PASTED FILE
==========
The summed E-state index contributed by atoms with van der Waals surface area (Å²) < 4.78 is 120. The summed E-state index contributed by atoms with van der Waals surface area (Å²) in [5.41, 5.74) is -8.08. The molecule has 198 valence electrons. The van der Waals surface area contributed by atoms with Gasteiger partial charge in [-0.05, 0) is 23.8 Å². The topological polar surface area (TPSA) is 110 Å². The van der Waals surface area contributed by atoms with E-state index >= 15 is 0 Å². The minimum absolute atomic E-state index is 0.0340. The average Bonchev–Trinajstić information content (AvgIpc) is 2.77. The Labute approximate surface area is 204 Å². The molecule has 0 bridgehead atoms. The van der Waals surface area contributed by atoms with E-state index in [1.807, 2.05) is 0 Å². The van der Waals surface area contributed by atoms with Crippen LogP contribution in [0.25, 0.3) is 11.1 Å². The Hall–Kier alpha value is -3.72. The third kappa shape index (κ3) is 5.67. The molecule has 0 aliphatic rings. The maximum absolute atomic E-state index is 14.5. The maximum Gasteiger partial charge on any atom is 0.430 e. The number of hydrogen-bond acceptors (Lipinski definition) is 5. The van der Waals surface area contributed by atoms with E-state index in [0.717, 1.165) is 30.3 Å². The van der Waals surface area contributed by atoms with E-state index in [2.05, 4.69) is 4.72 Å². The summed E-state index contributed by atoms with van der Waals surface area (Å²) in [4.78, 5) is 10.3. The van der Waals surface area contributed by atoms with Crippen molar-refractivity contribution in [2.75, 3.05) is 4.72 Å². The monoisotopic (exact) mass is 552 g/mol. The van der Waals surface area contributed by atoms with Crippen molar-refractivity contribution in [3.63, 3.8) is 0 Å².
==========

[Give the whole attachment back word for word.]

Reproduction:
The summed E-state index contributed by atoms with van der Waals surface area (Å²) < 4.78 is 120. The summed E-state index contributed by atoms with van der Waals surface area (Å²) in [5.41, 5.74) is -8.08. The molecule has 198 valence electrons. The van der Waals surface area contributed by atoms with Gasteiger partial charge in [-0.05, 0) is 23.8 Å². The topological polar surface area (TPSA) is 110 Å². The van der Waals surface area contributed by atoms with E-state index >= 15 is 0 Å². The minimum absolute atomic E-state index is 0.0340. The average Bonchev–Trinajstić information content (AvgIpc) is 2.77. The Labute approximate surface area is 204 Å². The molecule has 0 bridgehead atoms. The van der Waals surface area contributed by atoms with E-state index in [1.807, 2.05) is 0 Å². The van der Waals surface area contributed by atoms with Crippen LogP contribution in [0.25, 0.3) is 11.1 Å². The Hall–Kier alpha value is -3.72. The third kappa shape index (κ3) is 5.67. The molecule has 0 aliphatic rings. The maximum absolute atomic E-state index is 14.5. The maximum Gasteiger partial charge on any atom is 0.430 e. The number of hydrogen-bond acceptors (Lipinski definition) is 5. The van der Waals surface area contributed by atoms with E-state index in [0.717, 1.165) is 30.3 Å². The van der Waals surface area contributed by atoms with E-state index in [2.05, 4.69) is 4.72 Å². The summed E-state index contributed by atoms with van der Waals surface area (Å²) in [4.78, 5) is 10.3. The van der Waals surface area contributed by atoms with Crippen molar-refractivity contribution in [2.75, 3.05) is 4.72 Å². The monoisotopic (exact) mass is 552 g/mol. The van der Waals surface area contributed by atoms with Crippen molar-refractivity contribution in [3.63, 3.8) is 0 Å².